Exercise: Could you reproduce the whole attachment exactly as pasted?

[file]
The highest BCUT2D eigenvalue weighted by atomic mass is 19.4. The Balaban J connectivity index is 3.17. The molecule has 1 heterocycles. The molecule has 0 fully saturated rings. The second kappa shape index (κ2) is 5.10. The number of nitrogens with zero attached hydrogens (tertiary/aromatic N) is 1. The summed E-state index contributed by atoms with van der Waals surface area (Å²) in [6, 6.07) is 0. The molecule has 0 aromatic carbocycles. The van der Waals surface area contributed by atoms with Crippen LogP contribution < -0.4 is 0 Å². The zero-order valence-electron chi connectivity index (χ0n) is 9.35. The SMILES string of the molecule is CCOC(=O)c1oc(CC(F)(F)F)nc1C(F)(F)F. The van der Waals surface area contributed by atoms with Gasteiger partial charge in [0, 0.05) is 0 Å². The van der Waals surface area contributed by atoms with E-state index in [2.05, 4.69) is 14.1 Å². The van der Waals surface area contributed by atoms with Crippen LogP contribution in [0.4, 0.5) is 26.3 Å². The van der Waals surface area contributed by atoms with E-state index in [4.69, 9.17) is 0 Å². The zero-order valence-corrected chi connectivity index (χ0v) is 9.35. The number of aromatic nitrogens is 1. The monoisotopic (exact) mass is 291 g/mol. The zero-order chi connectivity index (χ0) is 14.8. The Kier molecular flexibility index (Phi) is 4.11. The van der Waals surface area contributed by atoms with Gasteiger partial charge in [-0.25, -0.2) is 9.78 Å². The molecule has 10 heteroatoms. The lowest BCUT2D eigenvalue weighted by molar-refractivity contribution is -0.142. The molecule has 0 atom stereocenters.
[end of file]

The highest BCUT2D eigenvalue weighted by atomic mass is 19.4. The Balaban J connectivity index is 3.17. The molecule has 1 heterocycles. The molecule has 0 fully saturated rings. The second kappa shape index (κ2) is 5.10. The number of nitrogens with zero attached hydrogens (tertiary/aromatic N) is 1. The summed E-state index contributed by atoms with van der Waals surface area (Å²) in [6, 6.07) is 0. The molecule has 0 aromatic carbocycles. The van der Waals surface area contributed by atoms with Crippen LogP contribution < -0.4 is 0 Å². The zero-order valence-electron chi connectivity index (χ0n) is 9.35. The SMILES string of the molecule is CCOC(=O)c1oc(CC(F)(F)F)nc1C(F)(F)F. The van der Waals surface area contributed by atoms with Gasteiger partial charge in [0, 0.05) is 0 Å². The van der Waals surface area contributed by atoms with E-state index in [2.05, 4.69) is 14.1 Å². The van der Waals surface area contributed by atoms with Crippen LogP contribution in [0.4, 0.5) is 26.3 Å². The van der Waals surface area contributed by atoms with E-state index in [4.69, 9.17) is 0 Å². The zero-order valence-corrected chi connectivity index (χ0v) is 9.35. The number of aromatic nitrogens is 1. The monoisotopic (exact) mass is 291 g/mol. The zero-order chi connectivity index (χ0) is 14.8. The Kier molecular flexibility index (Phi) is 4.11. The van der Waals surface area contributed by atoms with Gasteiger partial charge in [-0.25, -0.2) is 9.78 Å². The molecule has 10 heteroatoms. The lowest BCUT2D eigenvalue weighted by molar-refractivity contribution is -0.142. The molecule has 0 atom stereocenters.